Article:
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The Exquisite Death of Saxon Shore

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Album Review

There's no question that the story behind The Exquisite Death of Saxon Shore is a fine example of artistic persistence — Saxon Shore founder Matt Doty had to deal with the departure of his earlier bandmates, recruiting and working with a slew of new performers using the Net to trade files for rehearsals and demos and then finally squeezing in a time-constrained recording session with producer/supporter Dave Fridmann, not to mention collaborating with cover designer Ben Volta throughout. Is the album as good as its back story, though? Yes, but only to an extent — Saxon Shore are clearly aiming for a Big Epic Rock sound in the way that Fridmann is unquestionably great at overseeing, yet Exquisite Death for that reason is a very unsurprising album, where the majesty is welcomed for its familiarity more than for its newness. Starting with the massive-sounding "The Revolution Will Be Streaming," all ascending guitar lines and huge drums, Exquisite Death captures moods both of universe-filling sonics and gentle, meditative reflections. The rich melodic flow of "This Shameless Moment" and "The Shaping of a Helpless Joy" and the dramatic descending piano at the heart of "Silence Lends a Face to the Soul" all show that they have their approach down to a T. To say that the album owes a large debt to acts like the Flaming Lips, M83, and Mogwai (the latter two especially since Saxon Shore is an instrumental-only band) is clear enough, but within those parameters the group achieves some strikingly beautiful moments, while Steve Roessner's drum work in particular is often the killer touch on many songs (his rolling fills on "With a Red Suit You Will Become a Man" being one standout of many). Saxon Shore have yet to make the best mark they can, but Exquisite Death is still well worth a listen.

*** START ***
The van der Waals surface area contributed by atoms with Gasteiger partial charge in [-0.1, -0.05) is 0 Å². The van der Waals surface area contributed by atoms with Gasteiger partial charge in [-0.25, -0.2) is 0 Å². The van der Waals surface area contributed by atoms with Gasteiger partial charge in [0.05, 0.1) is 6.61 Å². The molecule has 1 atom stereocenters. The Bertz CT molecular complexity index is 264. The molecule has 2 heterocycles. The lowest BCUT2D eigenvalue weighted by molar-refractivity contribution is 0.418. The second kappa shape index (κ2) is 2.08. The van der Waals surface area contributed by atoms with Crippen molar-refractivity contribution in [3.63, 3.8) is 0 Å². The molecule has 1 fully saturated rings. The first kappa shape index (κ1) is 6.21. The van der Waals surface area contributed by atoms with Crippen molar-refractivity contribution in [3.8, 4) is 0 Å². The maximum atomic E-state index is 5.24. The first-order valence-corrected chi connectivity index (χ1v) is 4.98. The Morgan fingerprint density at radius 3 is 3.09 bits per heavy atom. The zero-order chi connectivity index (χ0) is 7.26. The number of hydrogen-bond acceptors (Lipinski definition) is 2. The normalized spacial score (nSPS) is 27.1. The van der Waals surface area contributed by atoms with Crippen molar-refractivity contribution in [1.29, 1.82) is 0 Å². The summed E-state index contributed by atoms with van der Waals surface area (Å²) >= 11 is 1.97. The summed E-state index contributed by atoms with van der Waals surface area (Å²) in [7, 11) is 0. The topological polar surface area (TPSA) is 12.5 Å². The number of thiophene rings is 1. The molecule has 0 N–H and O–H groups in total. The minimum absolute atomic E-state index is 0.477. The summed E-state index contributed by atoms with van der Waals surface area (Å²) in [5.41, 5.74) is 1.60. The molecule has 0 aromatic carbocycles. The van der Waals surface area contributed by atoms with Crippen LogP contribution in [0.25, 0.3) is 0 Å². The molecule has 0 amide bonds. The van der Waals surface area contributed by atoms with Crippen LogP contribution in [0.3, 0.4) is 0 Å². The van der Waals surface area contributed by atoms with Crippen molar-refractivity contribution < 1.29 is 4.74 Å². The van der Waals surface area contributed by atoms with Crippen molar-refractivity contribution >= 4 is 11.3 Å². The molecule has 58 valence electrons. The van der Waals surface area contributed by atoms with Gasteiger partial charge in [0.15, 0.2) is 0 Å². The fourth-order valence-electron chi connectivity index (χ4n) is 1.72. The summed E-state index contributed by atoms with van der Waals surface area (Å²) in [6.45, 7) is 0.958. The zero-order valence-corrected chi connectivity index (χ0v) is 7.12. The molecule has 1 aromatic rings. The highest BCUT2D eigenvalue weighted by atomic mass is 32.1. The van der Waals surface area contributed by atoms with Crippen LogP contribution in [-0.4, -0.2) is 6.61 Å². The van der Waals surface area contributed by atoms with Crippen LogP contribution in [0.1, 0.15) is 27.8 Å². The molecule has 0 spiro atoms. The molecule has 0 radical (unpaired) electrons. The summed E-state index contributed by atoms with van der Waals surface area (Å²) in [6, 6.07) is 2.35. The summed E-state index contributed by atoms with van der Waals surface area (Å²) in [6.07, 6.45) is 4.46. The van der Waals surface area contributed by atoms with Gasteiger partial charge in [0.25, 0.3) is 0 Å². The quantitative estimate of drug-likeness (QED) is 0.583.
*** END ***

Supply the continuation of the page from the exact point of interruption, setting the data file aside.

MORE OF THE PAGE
Customer Reviews

Life After Death

Exquisite Death is with out a question the strongest effort from Saxon Shore to date. Gone are the lengthy and quieter meandering sections of their earlier releases, in favor of overall shorter track lengths and a more constant upbeat feel to each song. And while some people may be turned off by an all instrumental band, the songs on here really don't need words in them at all, you will find yourself humming along just as easily with the melody's on this album as you would sing along with any band with vocals. Yet the melody never overshadows the experimentation I have come to love Saxon Shore for. This album pushes the bounderies of music, with some effects not even sounding musical but more like static on a busted t.v. and as always the overdriven guitars and epic rise and fall of the music make for a very enjoyable listening experience for those more interested in the musical side of the band. Combine all these things and you get something close to 90's era Noise Rock meets the soothing melody's of Indie Pop bands like Death Cab for Cutie and The Decemberists. All that being said Saxon Shore still has yet to release a true instand classic. Their sound is its most fully realised and most epic on this cd, yet they still fall slightly short. I, however, see this as a good thing more than a bad thing because this is not a band past their prime releasing a final dying gasp for air, this is a band that will only continue to grow from this album. The Equisite Death of Saxon Shore proves that for this Philly based band the sky is the limit, and not even Death can stop them.